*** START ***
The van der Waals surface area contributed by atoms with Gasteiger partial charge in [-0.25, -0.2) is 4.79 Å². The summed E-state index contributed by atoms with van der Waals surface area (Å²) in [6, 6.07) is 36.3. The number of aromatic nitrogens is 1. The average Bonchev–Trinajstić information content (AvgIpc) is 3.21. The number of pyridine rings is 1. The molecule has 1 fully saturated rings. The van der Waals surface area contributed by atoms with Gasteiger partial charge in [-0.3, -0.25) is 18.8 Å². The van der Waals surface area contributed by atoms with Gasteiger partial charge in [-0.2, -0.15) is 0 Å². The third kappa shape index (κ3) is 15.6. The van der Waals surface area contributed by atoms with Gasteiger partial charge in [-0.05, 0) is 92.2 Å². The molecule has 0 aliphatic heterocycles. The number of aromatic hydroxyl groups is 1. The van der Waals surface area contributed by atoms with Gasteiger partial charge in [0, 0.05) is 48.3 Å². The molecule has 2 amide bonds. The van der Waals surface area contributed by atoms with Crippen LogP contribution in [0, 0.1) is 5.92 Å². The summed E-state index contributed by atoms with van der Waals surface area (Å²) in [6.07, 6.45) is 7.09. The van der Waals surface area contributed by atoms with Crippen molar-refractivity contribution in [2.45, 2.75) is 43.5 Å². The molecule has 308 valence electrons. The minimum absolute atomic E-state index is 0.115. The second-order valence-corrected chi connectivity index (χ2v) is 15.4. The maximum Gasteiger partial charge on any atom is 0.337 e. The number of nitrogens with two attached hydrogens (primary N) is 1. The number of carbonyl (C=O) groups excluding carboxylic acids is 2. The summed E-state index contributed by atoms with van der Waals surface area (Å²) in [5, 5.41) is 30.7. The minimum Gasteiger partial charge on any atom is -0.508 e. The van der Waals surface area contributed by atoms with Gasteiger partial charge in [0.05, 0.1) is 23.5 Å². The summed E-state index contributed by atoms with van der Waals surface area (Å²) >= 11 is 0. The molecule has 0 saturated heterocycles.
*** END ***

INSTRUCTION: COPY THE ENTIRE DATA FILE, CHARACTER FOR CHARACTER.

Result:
The van der Waals surface area contributed by atoms with Gasteiger partial charge in [-0.25, -0.2) is 4.79 Å². The summed E-state index contributed by atoms with van der Waals surface area (Å²) in [6, 6.07) is 36.3. The number of aromatic nitrogens is 1. The average Bonchev–Trinajstić information content (AvgIpc) is 3.21. The number of pyridine rings is 1. The molecule has 1 fully saturated rings. The van der Waals surface area contributed by atoms with Gasteiger partial charge in [-0.3, -0.25) is 18.8 Å². The van der Waals surface area contributed by atoms with Gasteiger partial charge in [-0.2, -0.15) is 0 Å². The third kappa shape index (κ3) is 15.6. The van der Waals surface area contributed by atoms with Gasteiger partial charge in [-0.05, 0) is 92.2 Å². The molecule has 0 aliphatic heterocycles. The number of aromatic hydroxyl groups is 1. The van der Waals surface area contributed by atoms with Gasteiger partial charge in [0, 0.05) is 48.3 Å². The molecule has 2 amide bonds. The van der Waals surface area contributed by atoms with Crippen LogP contribution in [0, 0.1) is 5.92 Å². The summed E-state index contributed by atoms with van der Waals surface area (Å²) in [6.07, 6.45) is 7.09. The van der Waals surface area contributed by atoms with Crippen molar-refractivity contribution in [2.45, 2.75) is 43.5 Å². The molecule has 308 valence electrons. The minimum absolute atomic E-state index is 0.115. The second-order valence-corrected chi connectivity index (χ2v) is 15.4. The maximum Gasteiger partial charge on any atom is 0.337 e. The number of nitrogens with two attached hydrogens (primary N) is 1. The number of carbonyl (C=O) groups excluding carboxylic acids is 2. The summed E-state index contributed by atoms with van der Waals surface area (Å²) in [5, 5.41) is 30.7. The minimum Gasteiger partial charge on any atom is -0.508 e. The van der Waals surface area contributed by atoms with Gasteiger partial charge in [0.05, 0.1) is 23.5 Å². The summed E-state index contributed by atoms with van der Waals surface area (Å²) >= 11 is 0. The molecule has 0 saturated heterocycles.